Rick, That little $22 bike controller will happily run a motor up to a supply current of 15 amps, with a 48 volt battery, so can deliver 720 watts with no mods. It's been given that power label to make it seem to comply with ebike power restrictions I think(!). Change the output FETs for something with a lower Rdson (which is what I've done) and it works OK up to about 50 amps, or around 2.4kW. I know of one chap who has been running one at this power level on a bike for some time, with no problems.

    My experience with RC controllers on heavier loads (400 to 600 watts) has not been that good. I would guess that I've now managed to blow around 6 or 7 over the past couple of years, almost always because of the lack of current limiting capability. It only needs something to load the motor up at partial throttle for the phase currents to go sky high; something not likely in a model aircraft, but quite probable on a boat (weed, prop hitting something, accidental grounding etc). I've thoroughly abused several of these cheap bike controllers and have not even managed to get one warm, as they are nicely protected from user-abuse! The worst case condition for the controller (if it hasn't got any current limiting) is the low throttle, low speed, high torque demand condition. This is when the phase current can easily be five or more times the battery current, and it's this phase current in the output FETs that is the main problem.

    I agree that LiFePO4 batteries are marginally more expensive than equivalent quality and capacity LiCo2 RC packs, but they do have at least three times the cycle and calendar life, plus they are a lot safer. Also, that price includes a charger and a full battery management system on the pack, with discharge protection as well as charge protection, so you don't need a separate LVC unit to protect the batteries whilst discharging.

    It's hard to beat the LiFePO4 pouch cells for low discharge rate, long life, high cycle life applications at the moment. Given the safety issues with other Li ion chemistries, and the ensuing legal hassle that most countries will make you go though for a high capacity Li Ion pack, there isn't really much choice, it's LiFePO4 or another cell chemistry altogether if you're after 100 Ah. Cylindrical LiFePO4 (A123, Headway, BMI etc) have higher maximum discharge rates, but aren't so well "field proven" yet. 0.2C discharge rate is well within the optimum operating area for pouch-type LiFePO4 cells, and are probably the best deal going for a safe, high capacity, 100 Ah pack that only needs to discharge at 20 amps.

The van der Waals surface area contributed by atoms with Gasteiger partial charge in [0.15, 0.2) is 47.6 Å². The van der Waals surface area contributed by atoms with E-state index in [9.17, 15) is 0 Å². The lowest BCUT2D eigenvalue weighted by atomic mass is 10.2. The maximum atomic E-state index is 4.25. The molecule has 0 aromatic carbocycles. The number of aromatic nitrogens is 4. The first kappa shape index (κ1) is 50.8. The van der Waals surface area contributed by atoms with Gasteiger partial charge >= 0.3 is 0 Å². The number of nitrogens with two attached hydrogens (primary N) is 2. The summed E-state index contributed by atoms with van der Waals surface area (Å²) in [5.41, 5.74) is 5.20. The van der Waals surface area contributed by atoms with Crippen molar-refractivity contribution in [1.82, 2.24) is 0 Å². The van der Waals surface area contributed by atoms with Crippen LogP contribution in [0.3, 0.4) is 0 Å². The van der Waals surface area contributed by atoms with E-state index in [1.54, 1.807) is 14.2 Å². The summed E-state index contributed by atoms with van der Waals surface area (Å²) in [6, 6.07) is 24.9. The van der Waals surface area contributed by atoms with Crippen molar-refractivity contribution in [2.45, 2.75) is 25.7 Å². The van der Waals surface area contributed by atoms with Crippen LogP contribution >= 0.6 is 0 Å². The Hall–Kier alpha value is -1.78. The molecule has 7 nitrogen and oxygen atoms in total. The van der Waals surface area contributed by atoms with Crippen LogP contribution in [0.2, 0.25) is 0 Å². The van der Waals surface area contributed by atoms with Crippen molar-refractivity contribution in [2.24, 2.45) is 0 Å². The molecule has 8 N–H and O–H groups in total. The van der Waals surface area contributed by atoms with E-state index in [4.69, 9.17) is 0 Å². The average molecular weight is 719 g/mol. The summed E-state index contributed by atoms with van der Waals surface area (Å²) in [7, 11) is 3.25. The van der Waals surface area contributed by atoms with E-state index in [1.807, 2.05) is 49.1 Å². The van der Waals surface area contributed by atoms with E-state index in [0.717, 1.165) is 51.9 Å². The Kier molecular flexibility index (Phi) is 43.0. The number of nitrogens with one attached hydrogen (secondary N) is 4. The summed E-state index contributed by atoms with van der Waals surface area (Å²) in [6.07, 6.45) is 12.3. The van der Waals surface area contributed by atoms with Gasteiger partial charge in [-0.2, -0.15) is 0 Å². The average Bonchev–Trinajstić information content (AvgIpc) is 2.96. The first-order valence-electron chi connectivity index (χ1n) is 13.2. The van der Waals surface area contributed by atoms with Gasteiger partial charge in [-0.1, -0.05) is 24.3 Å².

For higher discharge current, then they aren't so well suited. On my electric motorcycle, I'm using first generation Headway LiFePO4 cells, a 48V nominal, 40Ah pack (16S, 4P), made up from 64 10Ah cylindrical cells, welded together in parallel groups of four. These are OK for up to about 200 amps max, although they dip a bit at that level. The newer Headway cells are a bit better (lower internal R), plus they have screw terminations on the end, like the more expensive BMI cells of the same size (BMI cells are also sold under the US brand name LifeBatt, with a hefty price markup).

    There are some Chinese/Taiwanese companies making rectangular LiFePO4 high capacity packs, Thundersky and HiPower spring to mind. I know of people using cells from both of these companies, but quality has been a bit more variable than for the pouch-type packs. Dead cells, swelling and early failure have been fairly common, even amongst the small hobbyist user base. Interestingly, I don't know of a single cell failure (other than caused by gross abuse) of a Li Ping LiFePO4 pouch cell pack, which at least gives some indication that the cells are pretty good. Quite a few of the more extreme electric bike enthusiasts have been abusing these packs for around 18 months or so now, frequently running them up top their current limit of around 40 to 50 amps, so I'm sure any problems would have come to light (as they have with some of the other vendors products).